v6ops J. Palet Martinez
Internet-Draft The IPv6 Company
Intended status: Informational March 5, 2018
Expires: September 6, 2018

IPv6 Point-to-Point Links


This document describes different alternatives for configuring IPv6 point-to-point links, considering the prefix size, numbering choices and prefix pool to be used.

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Table of Contents

1. Introduction

There are different alternatives for numbering IPv6 point-to-point links, and from an operational perspective, there may have different advantages or disadvantages that need to be taken in consideration under the scope of each specific network architecture design.

[RFC6164] describes using /127 prefixes for inter-router point-to-point links, using two different address pools, one for numbering the point-to-point links and another one for delegating the prefixes at the end of the point-to-point link. However this doesn't exclude other choices.

This document describes alternative approaches, for the prefix size, the numbering of the link and the prefix pool.

The proposed approaches are suitable for those point-to-point links connecting ISP to customers, but not limited to those cases, and in fact, all them are being used by a relevant number of networks worldwide, in several different scenarios (service providers, enterprise networks, etc.).

2. Prefix Size Choices

2.1. Rationale for using /64

The IPv6 Addressing Architecture ([RFC4291]) specifies that all the Interface Identifiers for all the unicast addresses (except for 000/3) are required to be 64 bits long and to be constructed in Modified EUI-64 format.

The same document also mandates the usage of the predefined subnet-router anycast address, which has cleared to zero all the bits that do not form the subnet prefix.

Using /64 is the most common scenario and currently the best practice by the number of service providers using this approach compared to others.

Using a /64 has the advantage of being future proof and avoids renumbering, in the event that new standards take advantage of the 64 bits for other purposes, or the link becomes a point-to-multipoint, or there is a need to use more addresses in the link (e.g., monitoring equipment, managed bridges).

It has been raised also the issue of some hardware having limitations in using prefixes longer then /64, for example using extra hardware resources.

[RFC6164] describes possible issues when using /64 for the point-to-point links, however, it also states that they can be mitigated by other means, and indeed, considering the publication date of that document, those issues should not be any longer a concern. The fact is that many operators wordwide, today use /64 without any concerns, as vendors have taken the necessary code updates.

Consequently, we shall conclude that it is a valid approach to use /64 prefixes for the point-to-point links.

2.2. Rationale for using /127

[RFC6164] already do a complete review of reasons why /127 is a good approach vs other options. However, it needs to be considered that it was published a number of years ago, and most of the hardware today already incorporate mitigations.

It is a valid approach to use /127 for the point-to-point links, however is not future proof considering the comments from the previous section, and older equipment may not support it.

2.3. Rationale for using /126 and Other Options

/126 was considered by [RFC3627], and despite this document has been obsoleted, because was considering /127 as harmful, the considerations in Section 4.3 are still valid.

The same document describes options such as /112 and /120, and all those are commonly used in worldwide IPv6 deployments, though in a lesser degree than /64 or /127.

Consequently, we shall conclude that /126, /120 and /112 are valid approaches for the point-to-point links.

2.4. A Possible Middle-Term Choice

A possible "middle-term" approach, will be to allocate a /64 for each point-to-point link, but use just one /127 out of it, making it future proof and at the same time avoiding possible issues indicated in the previous sections.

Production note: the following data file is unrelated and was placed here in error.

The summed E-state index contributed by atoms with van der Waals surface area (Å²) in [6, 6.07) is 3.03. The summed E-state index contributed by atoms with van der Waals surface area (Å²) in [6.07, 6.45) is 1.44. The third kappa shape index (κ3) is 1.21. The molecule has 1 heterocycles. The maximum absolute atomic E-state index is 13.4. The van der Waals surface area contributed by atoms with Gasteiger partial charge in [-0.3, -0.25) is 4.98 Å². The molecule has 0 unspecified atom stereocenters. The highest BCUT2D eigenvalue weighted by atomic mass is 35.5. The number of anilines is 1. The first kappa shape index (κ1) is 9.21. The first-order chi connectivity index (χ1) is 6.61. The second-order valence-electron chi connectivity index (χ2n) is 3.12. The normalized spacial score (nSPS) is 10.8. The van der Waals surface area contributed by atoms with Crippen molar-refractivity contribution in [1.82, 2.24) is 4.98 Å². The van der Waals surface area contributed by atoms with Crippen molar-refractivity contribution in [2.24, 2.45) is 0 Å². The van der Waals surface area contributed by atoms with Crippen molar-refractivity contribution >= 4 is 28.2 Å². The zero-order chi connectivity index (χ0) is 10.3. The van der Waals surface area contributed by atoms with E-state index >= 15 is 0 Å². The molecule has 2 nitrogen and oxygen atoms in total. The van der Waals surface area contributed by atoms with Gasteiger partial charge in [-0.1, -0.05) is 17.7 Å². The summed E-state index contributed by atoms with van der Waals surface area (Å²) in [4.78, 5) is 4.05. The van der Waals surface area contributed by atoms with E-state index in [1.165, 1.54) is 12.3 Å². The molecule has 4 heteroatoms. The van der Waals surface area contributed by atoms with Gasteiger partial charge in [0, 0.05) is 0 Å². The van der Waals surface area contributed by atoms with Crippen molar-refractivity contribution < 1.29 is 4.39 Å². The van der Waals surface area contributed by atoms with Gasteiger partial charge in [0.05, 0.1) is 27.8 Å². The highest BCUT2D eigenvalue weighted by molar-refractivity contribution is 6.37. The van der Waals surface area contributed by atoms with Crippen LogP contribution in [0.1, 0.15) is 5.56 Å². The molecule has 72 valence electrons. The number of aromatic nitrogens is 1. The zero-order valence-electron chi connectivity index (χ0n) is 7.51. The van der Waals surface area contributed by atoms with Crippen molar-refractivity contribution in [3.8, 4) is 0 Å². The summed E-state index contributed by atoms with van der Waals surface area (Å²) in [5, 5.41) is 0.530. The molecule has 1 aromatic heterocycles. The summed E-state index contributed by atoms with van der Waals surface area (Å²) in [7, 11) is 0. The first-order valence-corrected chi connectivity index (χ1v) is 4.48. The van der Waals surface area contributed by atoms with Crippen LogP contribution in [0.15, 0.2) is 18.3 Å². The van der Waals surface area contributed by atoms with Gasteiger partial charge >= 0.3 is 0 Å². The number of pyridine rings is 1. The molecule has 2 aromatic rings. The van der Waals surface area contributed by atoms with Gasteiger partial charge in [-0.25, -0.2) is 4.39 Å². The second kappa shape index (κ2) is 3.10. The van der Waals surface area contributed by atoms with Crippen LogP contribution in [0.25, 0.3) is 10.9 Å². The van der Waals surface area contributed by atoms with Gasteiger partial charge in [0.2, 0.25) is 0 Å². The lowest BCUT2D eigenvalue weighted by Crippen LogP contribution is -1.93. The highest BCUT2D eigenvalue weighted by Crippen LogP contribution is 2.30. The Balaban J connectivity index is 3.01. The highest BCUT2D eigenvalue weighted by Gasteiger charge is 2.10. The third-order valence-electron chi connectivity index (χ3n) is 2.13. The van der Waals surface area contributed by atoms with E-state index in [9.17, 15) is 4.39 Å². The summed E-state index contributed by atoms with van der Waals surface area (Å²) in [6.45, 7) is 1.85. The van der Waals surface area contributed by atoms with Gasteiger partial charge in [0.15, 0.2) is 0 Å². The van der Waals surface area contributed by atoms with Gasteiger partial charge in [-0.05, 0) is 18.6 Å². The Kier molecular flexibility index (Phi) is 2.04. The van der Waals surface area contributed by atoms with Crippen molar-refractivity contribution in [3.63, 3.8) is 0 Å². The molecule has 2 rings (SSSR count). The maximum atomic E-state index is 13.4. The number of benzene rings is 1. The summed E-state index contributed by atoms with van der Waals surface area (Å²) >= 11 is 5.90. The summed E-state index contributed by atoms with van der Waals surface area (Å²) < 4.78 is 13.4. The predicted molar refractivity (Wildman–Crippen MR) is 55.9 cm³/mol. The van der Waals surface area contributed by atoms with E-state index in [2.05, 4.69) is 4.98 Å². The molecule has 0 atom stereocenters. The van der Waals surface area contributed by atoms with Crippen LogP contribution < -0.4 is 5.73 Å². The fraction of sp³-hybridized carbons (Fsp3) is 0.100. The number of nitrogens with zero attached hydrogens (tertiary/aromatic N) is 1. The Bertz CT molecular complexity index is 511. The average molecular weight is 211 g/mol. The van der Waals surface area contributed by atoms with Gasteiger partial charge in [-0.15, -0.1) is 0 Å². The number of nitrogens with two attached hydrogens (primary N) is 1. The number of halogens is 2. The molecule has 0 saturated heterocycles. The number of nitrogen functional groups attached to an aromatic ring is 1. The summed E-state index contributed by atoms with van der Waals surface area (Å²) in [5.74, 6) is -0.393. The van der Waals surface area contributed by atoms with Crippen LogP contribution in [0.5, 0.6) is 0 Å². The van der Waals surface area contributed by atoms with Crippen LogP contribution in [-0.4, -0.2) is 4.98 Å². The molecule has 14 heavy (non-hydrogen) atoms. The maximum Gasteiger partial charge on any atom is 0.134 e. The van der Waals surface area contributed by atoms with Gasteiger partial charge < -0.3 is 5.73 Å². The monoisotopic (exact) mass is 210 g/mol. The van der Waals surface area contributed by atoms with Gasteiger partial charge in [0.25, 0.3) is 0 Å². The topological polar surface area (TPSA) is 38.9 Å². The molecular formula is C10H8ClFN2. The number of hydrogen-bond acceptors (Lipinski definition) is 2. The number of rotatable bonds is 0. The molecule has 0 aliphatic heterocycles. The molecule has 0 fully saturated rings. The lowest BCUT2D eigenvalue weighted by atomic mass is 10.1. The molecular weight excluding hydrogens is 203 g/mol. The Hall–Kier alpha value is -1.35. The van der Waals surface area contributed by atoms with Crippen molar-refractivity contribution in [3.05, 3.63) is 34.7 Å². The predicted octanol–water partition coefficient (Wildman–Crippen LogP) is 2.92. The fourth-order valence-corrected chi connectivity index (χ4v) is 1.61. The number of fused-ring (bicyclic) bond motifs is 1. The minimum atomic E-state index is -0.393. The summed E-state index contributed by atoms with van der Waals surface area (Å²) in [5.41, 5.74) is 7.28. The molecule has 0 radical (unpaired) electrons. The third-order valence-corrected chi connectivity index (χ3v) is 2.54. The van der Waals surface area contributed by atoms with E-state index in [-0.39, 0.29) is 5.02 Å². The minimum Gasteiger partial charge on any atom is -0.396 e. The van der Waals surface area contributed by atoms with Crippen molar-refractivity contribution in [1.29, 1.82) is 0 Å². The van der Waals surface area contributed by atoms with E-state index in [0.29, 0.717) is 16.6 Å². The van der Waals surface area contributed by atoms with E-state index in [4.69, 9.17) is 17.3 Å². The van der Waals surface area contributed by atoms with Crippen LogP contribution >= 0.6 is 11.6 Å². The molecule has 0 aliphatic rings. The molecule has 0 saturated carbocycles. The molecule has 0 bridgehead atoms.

3. Numbering Choices

IPv6 provides different unicast addressing types which can be considered when numbering a point-to-point link.

It has been reported that certain hardware may consume resources when using numbered links. This is a very specific situation that may need to be consider on a case by case basis.

3.1. GUA (Global Unicast Addresses)

Using GUA is the most common approach. It provides full functionality for both and end-points of the point-to-point links and consequently, facilitates troubleshooting .

3.2. ULA (Unique Local Addresses)

Some networks use ULAs for numbering the point-to-point links. This approach may cause numerous problems and therefore is strongly discouraged. For example, if the CE needs to send an ICMPv6 message to a host outside that network (to the Internet), the packet with ULA source address will not get thru and PMTUD will break, which in turn will completely break that IPv6 connection when the MTU is not the same for all the path.

3.3. Unnumbered

Some networks leave the point-to-point links unnumbered, so only link-local addresses are used at both ends of the link.

While this might work for routers, it does not work for devices that can't request a prefix delegation over DHCPv6 and are therefore left without any usable GUA to allow traffic forwarding.

In the case of a router, the route for the assigned prefix is pointed towards the link-local address on the router WAN port and the default route on the router is pointed towards the link-local address on the upstream network equipment port.

This choice seems easier to implement, compared the previous ones, but it also brings some drawbacks, such as difficulties with troubleshooting and monitoring. For example, link local addresses do not appear in traceroute, so it makes more difficult to locate the exact point of failure.

It is more useful in scenarios where it is known that only a router will be attached to the point-to-point link, and where the configured address of the router is known. Non-routers connecting to a network, which can't initiate DHCPv6-PD might experience problems and will stay unnumbered upon connection, if a /64 prefix is not used to number the link. This may be also the case for routers, which will not be able to complete the DHCPv6-PD in unnumbered links.

4. Prefix Pool Choices

The logic choice seems to use a dedicated pool of IPv6 addresses, as this is the way we are "used to" with IPv4. Actually this is done often by means of different IPv6 pools at every PoP in a service provider network.

A possible benefit of using a dedicated IPv6 pool, is that allows applying security policies without harming the customers. This is only true if customers always have a CE at their end of the WAN link.

However, the fact that the default IPv6 link size is /64 and commonly multiple /64's are assigned to a single customer, provides an interesting alternative approach for combining "best practices" described in the precedent sections.